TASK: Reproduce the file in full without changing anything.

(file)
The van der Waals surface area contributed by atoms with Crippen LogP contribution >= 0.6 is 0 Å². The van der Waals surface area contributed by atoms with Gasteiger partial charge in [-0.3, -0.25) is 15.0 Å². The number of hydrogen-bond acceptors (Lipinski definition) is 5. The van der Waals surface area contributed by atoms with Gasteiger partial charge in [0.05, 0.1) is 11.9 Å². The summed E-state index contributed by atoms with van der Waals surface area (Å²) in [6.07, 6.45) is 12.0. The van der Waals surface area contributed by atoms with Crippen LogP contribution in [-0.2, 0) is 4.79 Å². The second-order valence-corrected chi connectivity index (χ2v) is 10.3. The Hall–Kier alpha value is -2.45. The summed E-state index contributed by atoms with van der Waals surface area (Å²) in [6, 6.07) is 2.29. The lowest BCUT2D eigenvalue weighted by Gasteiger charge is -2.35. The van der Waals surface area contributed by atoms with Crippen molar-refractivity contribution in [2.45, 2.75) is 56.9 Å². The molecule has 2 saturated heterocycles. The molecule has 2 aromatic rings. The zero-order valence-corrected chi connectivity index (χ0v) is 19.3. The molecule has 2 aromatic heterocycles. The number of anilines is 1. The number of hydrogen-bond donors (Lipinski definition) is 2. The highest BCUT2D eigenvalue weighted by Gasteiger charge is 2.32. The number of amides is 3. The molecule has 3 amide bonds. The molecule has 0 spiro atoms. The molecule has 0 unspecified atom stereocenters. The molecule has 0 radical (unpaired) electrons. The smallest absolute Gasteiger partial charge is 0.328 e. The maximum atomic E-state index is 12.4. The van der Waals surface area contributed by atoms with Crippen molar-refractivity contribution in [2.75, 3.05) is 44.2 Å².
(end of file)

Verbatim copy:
The van der Waals surface area contributed by atoms with Crippen LogP contribution >= 0.6 is 0 Å². The van der Waals surface area contributed by atoms with Gasteiger partial charge in [-0.3, -0.25) is 15.0 Å². The number of hydrogen-bond acceptors (Lipinski definition) is 5. The van der Waals surface area contributed by atoms with Gasteiger partial charge in [0.05, 0.1) is 11.9 Å². The summed E-state index contributed by atoms with van der Waals surface area (Å²) in [6.07, 6.45) is 12.0. The van der Waals surface area contributed by atoms with Crippen LogP contribution in [-0.2, 0) is 4.79 Å². The second-order valence-corrected chi connectivity index (χ2v) is 10.3. The Hall–Kier alpha value is -2.45. The summed E-state index contributed by atoms with van der Waals surface area (Å²) in [6, 6.07) is 2.29. The lowest BCUT2D eigenvalue weighted by Gasteiger charge is -2.35. The van der Waals surface area contributed by atoms with Crippen molar-refractivity contribution in [2.45, 2.75) is 56.9 Å². The molecule has 2 saturated heterocycles. The molecule has 2 aromatic rings. The zero-order valence-corrected chi connectivity index (χ0v) is 19.3. The molecule has 2 aromatic heterocycles. The number of anilines is 1. The number of hydrogen-bond donors (Lipinski definition) is 2. The highest BCUT2D eigenvalue weighted by Gasteiger charge is 2.32. The number of amides is 3. The molecule has 3 amide bonds. The molecule has 0 spiro atoms. The molecule has 0 unspecified atom stereocenters. The molecule has 0 radical (unpaired) electrons. The smallest absolute Gasteiger partial charge is 0.328 e. The maximum atomic E-state index is 12.4. The van der Waals surface area contributed by atoms with Crippen molar-refractivity contribution in [2.75, 3.05) is 44.2 Å².